After reading that, I wondered if Dr. Johnston was not just playing word games. Wasn’t excellence implied in success? If a person did an excellent job, then didn’t he or she succeed? If a person received recognition for being successful, wasn’t that success due to excellence? In our society that seems to be the case. Excellence, success and recognition seem to go hand-in-hand.

Then I realized what Dr. Johnston was saying’ and it was an important lesson to me: in the Christian sense, excellence in serving the Lord is quite different. Christian excellence is motivated by a desire to please the Lord and to fulfill His purposes. Such endeavor is an act of worship, not to be applauded by human hands. Christian excellence entails offering one’s best to God. It cannot be snatched away by lack of human praise or augmented by human recognition or earthly reward. It seeks only the Master’s affirmation: “Well done, thou good and faithful servant.”

I know from personal experience that Christian excellence can exist without “success” and without applause or fanfare. If you want to see excellence and godliness, come and sit at our Jews for Jesus mail table and read some of the mail we receive from friends and supporters. Sometimes the spelling isn’t correct; sometimes the handwriting is scrawled and shaky and almost illegible. But I look at those pages and see the reflections of godly people. I see hearts of love and praise to God. I see overcoming strength and victory in the midst of illness; trust in the midst of poverty. That is Christian excellence.

Excellence is better than success. It entails pleasing God—fulfilling one’s destiny as His child—godliness. Godliness does not lead us to strive for success, but to strive for excellence—to strive to accomplish God’s purposes, thus fulfilling our highest calling as His redeemed ones. How we love to quote Romans 8:28: “…all things work together for good.…” But we must be careful to remember the rest of the verse: “…to those who are the called according to His purpose.” And if you read the rest of that passage, you find that God calls us to be conformed to the image of His Son. We are not all called to be professional missionaries. We are not all called to be preachers. But we are all called to fill and fulfill a definite role within the Body of Christ. As those who have received the Spirit of Christ, we know what God asks of us, and we know when we settle for doing—for giving Him—something less.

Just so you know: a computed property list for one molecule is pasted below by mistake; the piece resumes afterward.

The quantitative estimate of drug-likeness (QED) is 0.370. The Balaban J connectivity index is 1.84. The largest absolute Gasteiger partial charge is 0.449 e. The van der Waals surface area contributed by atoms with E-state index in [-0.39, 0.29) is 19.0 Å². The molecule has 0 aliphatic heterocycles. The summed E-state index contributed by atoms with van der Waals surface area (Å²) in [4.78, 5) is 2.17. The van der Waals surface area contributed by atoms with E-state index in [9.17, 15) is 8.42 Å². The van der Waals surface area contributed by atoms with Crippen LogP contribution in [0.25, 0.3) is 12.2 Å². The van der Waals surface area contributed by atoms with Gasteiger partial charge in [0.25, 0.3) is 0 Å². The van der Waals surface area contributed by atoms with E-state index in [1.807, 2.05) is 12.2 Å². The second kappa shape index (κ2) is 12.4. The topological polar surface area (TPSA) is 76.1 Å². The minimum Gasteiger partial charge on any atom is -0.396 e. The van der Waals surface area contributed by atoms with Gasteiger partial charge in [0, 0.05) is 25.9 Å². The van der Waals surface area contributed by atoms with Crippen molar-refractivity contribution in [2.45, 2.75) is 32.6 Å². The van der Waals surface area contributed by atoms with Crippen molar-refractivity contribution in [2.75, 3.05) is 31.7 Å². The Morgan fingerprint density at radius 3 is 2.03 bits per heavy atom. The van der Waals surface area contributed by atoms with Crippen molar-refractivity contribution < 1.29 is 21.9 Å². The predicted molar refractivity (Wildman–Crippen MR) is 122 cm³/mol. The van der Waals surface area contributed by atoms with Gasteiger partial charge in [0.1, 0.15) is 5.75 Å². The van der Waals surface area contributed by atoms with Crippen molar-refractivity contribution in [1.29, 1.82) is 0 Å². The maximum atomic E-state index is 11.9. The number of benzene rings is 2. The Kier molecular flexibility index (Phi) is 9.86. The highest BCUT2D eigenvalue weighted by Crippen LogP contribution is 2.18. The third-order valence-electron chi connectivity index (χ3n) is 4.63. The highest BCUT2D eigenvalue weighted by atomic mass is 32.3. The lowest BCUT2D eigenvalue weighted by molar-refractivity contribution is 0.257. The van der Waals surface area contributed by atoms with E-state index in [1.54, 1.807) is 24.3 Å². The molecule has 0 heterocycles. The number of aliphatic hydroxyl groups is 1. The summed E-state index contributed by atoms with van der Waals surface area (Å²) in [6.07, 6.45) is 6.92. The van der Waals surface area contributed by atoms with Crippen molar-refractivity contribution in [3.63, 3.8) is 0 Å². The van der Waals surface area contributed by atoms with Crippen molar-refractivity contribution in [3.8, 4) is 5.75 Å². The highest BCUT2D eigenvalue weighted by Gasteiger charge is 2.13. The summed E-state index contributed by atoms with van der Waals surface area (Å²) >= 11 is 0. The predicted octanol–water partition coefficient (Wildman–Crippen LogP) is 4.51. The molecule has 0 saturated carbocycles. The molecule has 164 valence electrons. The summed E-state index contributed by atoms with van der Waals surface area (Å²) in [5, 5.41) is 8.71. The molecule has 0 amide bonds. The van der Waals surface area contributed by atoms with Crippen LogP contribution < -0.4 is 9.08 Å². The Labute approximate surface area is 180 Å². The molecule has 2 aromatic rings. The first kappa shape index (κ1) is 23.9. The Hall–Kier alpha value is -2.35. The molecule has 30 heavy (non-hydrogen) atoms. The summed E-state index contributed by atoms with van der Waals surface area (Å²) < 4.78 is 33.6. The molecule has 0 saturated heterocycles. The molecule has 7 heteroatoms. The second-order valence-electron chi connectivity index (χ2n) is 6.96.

That godly lawyer knew. He told me, “You are a man of destiny. You have a call.” He didn’t want me to settle for anything less. He exhorted me as one who had not fulfilled his own destiny. I, in turn, want to say to all blood-bought believers in Christ: You too have a destiny because you have a call, as does every believer in Christ. Your call is to do your part in accomplishing the purposes of our Heavenly Father. Once you realize this, you have the potential of excelling in the fulfillment of your destiny. And fulfilling your destiny will bring unmatched and lasting joy.